FRANKTOWN - Athletes are always the center of attention at the Olympic Games. After all, it's about them. But before and during the competition, tens of thousands of people make it work logistically.
Brian Thompson is one of them. Thompson works for Avaya in Sochi, Russia.
"For the Olympics, for Avaya, I lead the team that's responsible for installing and configuring the data networks, as well as the phone system for the games," Thompson said.
In simple terms, this means Thompson is in charge of making the computers and phones work.
Avaya won the contract in 2011. Thompson has been living in Russia for nearly 18 months.
"This has really been an experience of a lifetime," he said. "You miss your family, your miss your friends."
Thompson is a former member of the military and said he always had an interest in Russia. While in the service, he was a Russian linguist. He was also stationed in West Berlin for three years.
Originally from Wisconsin, the Thompsons picked Colorado to be their home in 1995 and settled on a ranch in Franktown.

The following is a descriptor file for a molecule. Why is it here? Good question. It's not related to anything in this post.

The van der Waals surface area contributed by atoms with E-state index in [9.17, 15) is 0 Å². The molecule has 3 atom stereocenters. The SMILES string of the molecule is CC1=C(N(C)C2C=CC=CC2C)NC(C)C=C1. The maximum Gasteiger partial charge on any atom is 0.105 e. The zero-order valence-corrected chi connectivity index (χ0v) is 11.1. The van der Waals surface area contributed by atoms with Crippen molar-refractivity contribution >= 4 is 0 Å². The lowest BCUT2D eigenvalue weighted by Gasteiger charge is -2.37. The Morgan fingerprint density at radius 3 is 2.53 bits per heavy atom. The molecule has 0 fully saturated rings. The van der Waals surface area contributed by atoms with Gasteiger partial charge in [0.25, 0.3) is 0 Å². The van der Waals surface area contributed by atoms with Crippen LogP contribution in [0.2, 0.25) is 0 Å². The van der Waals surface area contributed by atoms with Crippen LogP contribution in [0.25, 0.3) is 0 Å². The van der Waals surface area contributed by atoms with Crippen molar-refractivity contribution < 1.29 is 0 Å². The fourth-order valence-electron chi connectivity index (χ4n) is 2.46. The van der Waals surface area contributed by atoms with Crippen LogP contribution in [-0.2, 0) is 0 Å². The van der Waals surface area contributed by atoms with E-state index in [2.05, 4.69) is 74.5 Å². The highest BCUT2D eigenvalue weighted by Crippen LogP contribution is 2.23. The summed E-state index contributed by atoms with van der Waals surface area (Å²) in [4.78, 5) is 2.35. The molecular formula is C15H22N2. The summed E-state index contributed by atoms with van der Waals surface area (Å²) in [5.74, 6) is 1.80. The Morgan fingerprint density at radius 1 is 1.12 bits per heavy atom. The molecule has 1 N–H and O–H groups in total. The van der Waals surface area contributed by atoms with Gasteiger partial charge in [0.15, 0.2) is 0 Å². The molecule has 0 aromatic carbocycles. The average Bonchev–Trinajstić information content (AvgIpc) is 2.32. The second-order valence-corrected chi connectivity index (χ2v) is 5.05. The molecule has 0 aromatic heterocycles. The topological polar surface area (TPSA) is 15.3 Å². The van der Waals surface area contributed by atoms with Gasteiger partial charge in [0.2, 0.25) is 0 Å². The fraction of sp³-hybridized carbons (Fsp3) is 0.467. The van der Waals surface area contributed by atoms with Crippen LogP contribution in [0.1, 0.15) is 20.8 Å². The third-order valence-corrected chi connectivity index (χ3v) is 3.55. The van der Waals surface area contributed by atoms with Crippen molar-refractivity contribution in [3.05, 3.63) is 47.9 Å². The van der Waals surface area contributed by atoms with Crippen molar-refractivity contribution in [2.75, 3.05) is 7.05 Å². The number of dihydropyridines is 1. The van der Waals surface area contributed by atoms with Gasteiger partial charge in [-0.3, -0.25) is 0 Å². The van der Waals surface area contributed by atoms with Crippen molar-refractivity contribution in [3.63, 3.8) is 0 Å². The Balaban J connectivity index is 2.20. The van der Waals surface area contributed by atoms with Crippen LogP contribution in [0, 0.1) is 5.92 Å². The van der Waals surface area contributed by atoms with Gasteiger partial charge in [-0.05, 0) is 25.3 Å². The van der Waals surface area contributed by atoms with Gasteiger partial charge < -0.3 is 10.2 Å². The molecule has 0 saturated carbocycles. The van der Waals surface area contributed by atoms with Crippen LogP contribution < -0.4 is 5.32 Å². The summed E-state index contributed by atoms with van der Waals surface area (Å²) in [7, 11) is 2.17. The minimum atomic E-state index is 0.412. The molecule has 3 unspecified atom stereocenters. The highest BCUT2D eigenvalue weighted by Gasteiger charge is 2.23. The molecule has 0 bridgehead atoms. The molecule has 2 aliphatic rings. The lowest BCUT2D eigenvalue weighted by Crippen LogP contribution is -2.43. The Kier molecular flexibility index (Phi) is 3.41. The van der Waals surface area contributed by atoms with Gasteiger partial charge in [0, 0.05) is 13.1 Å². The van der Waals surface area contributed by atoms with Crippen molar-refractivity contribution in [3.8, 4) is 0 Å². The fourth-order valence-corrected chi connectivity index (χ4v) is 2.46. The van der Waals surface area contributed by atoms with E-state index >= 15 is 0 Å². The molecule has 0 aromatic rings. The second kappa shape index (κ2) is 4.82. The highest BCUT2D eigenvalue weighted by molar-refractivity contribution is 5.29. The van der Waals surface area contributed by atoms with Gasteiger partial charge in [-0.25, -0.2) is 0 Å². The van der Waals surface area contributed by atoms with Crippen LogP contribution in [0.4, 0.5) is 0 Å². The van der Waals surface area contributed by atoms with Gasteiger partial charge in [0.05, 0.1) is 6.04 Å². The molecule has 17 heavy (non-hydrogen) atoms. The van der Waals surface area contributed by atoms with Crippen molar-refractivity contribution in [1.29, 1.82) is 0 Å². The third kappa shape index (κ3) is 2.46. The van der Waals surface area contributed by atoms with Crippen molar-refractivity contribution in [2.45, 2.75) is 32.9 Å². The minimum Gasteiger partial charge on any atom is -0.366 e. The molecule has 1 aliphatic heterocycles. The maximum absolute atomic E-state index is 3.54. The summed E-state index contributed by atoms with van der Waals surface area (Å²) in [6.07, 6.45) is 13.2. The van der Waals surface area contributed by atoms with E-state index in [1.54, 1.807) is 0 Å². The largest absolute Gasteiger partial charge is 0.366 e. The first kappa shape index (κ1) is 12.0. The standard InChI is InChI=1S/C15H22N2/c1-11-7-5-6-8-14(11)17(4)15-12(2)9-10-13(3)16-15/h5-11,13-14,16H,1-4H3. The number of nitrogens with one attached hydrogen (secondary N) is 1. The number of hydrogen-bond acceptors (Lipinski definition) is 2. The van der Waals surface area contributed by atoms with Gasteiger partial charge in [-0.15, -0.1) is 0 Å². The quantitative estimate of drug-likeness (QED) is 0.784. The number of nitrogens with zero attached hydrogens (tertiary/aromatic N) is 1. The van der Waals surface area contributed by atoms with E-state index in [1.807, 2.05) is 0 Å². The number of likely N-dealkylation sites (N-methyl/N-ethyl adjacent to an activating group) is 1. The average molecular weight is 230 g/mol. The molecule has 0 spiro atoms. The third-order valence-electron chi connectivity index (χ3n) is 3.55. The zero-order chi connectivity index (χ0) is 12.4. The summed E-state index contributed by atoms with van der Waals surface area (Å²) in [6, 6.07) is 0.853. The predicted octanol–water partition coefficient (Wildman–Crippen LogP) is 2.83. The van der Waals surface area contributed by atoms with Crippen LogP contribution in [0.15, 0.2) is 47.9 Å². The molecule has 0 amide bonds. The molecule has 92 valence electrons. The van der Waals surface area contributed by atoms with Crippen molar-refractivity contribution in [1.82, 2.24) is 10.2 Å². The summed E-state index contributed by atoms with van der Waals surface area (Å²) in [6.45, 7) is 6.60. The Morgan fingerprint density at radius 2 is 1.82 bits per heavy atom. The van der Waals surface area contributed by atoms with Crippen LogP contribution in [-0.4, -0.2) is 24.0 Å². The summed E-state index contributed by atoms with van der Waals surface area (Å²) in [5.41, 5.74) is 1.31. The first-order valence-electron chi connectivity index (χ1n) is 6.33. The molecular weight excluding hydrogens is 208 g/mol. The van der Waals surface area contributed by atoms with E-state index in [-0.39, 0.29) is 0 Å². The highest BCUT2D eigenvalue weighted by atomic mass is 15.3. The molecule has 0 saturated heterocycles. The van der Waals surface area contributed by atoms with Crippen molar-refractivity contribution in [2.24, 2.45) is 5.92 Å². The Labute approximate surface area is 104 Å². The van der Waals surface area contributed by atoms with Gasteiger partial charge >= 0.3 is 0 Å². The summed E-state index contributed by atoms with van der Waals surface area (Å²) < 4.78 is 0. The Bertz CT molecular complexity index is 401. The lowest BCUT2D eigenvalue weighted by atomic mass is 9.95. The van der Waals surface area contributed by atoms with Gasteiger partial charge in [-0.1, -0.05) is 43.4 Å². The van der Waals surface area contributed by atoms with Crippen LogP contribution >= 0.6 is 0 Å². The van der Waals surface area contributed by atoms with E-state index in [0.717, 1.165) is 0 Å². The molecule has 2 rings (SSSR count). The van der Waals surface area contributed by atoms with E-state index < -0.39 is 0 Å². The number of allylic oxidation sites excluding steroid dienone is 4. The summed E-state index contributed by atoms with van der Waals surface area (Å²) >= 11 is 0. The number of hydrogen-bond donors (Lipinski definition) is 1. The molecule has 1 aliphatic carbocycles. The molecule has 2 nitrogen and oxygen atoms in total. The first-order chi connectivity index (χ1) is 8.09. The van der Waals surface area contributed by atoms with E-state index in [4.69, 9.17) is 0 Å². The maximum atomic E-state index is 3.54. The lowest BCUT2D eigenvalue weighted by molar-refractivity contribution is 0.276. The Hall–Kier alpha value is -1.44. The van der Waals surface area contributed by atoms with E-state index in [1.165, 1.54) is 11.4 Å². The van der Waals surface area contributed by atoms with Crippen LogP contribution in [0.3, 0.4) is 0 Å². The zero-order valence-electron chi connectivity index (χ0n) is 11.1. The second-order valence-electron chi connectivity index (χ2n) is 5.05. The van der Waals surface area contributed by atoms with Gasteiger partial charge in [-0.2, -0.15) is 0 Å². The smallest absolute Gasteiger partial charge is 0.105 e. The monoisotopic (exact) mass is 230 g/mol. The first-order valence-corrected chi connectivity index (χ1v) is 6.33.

"We've got a little bit of a Noah's Ark here," Thompson said. "We've got dogs, a bird. We've got two horses and bout 42 to 44 alpacas."
As much he loves it home, Thompson jumped at an opportunity to live and work overseas, leaving his wife of 32 years Nancy to man the farm, so to speak.
"The only way that happens [is] if you have tremendous support from people in your life, and that's really Nancy my wife," he said.
They used to see each other somewhat often for a couple who lives on different continents: every six weeks. But now as the games approach, Thompson is really busy.
He speaks fluent Russian. He's so fluent, a man he met on the job while in Russia suspected him to be CIA.
"In the course of the conversations Alexei said, 'So Brian, how long did you work at the CIA?' I said 'Alexei, I didn't work at the CIA, I was in the military,'" Thompson said.
The military almost prepared him for life overseas.
"I'm not real adventurous with my pallet," Thompson said. "You have to learn to embrace it. You can't live off the same diet and the same routine you have back home because it's different."
Coming home to visit is great, but Brian is bracing for what moving back home will look like, when the Olympics are done, and he'll be going to back to the ranch.
"I guess I'll call it a reverse cultural adaptation in terms of coming home and getting used to things back in the U.S.," he said.
Thompson doesn't know what the future holds after the Olympics.
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